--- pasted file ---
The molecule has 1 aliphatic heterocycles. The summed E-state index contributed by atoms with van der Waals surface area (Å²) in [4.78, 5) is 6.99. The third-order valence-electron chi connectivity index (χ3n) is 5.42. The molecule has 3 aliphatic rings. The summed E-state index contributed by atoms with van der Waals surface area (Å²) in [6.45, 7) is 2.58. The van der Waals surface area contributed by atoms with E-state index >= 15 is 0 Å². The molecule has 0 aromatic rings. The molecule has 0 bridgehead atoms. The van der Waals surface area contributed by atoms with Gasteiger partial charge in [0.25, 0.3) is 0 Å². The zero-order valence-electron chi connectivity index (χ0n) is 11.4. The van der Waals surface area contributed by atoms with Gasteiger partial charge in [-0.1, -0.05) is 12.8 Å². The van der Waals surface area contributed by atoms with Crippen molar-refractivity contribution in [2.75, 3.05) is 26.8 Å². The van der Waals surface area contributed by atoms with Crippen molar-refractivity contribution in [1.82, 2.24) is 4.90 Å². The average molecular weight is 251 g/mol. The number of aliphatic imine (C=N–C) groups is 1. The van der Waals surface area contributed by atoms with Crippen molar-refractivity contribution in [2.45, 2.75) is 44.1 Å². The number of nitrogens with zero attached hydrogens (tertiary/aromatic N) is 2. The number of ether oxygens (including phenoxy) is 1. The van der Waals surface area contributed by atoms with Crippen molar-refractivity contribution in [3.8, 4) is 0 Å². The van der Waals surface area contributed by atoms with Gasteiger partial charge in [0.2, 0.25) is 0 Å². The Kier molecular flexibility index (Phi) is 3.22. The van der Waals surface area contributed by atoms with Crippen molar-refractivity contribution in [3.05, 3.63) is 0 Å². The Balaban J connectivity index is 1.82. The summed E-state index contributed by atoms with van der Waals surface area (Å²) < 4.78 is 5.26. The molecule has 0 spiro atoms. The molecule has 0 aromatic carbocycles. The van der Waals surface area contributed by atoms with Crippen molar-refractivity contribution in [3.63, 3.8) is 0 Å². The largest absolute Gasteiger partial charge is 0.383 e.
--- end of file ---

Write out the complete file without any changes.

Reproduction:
The molecule has 1 aliphatic heterocycles. The summed E-state index contributed by atoms with van der Waals surface area (Å²) in [4.78, 5) is 6.99. The third-order valence-electron chi connectivity index (χ3n) is 5.42. The molecule has 3 aliphatic rings. The summed E-state index contributed by atoms with van der Waals surface area (Å²) in [6.45, 7) is 2.58. The van der Waals surface area contributed by atoms with E-state index >= 15 is 0 Å². The molecule has 0 aromatic rings. The molecule has 0 bridgehead atoms. The van der Waals surface area contributed by atoms with Gasteiger partial charge in [0.25, 0.3) is 0 Å². The zero-order valence-electron chi connectivity index (χ0n) is 11.4. The van der Waals surface area contributed by atoms with Gasteiger partial charge in [-0.1, -0.05) is 12.8 Å². The van der Waals surface area contributed by atoms with Crippen molar-refractivity contribution in [2.75, 3.05) is 26.8 Å². The van der Waals surface area contributed by atoms with Crippen molar-refractivity contribution in [1.82, 2.24) is 4.90 Å². The average molecular weight is 251 g/mol. The number of aliphatic imine (C=N–C) groups is 1. The van der Waals surface area contributed by atoms with Crippen molar-refractivity contribution in [2.45, 2.75) is 44.1 Å². The number of nitrogens with zero attached hydrogens (tertiary/aromatic N) is 2. The number of ether oxygens (including phenoxy) is 1. The van der Waals surface area contributed by atoms with Crippen molar-refractivity contribution in [3.8, 4) is 0 Å². The van der Waals surface area contributed by atoms with Gasteiger partial charge in [0.2, 0.25) is 0 Å². The Kier molecular flexibility index (Phi) is 3.22. The van der Waals surface area contributed by atoms with Crippen molar-refractivity contribution in [3.05, 3.63) is 0 Å². The Balaban J connectivity index is 1.82. The summed E-state index contributed by atoms with van der Waals surface area (Å²) < 4.78 is 5.26. The molecule has 0 spiro atoms. The molecule has 0 aromatic carbocycles. The van der Waals surface area contributed by atoms with Crippen molar-refractivity contribution in [3.63, 3.8) is 0 Å². The largest absolute Gasteiger partial charge is 0.383 e.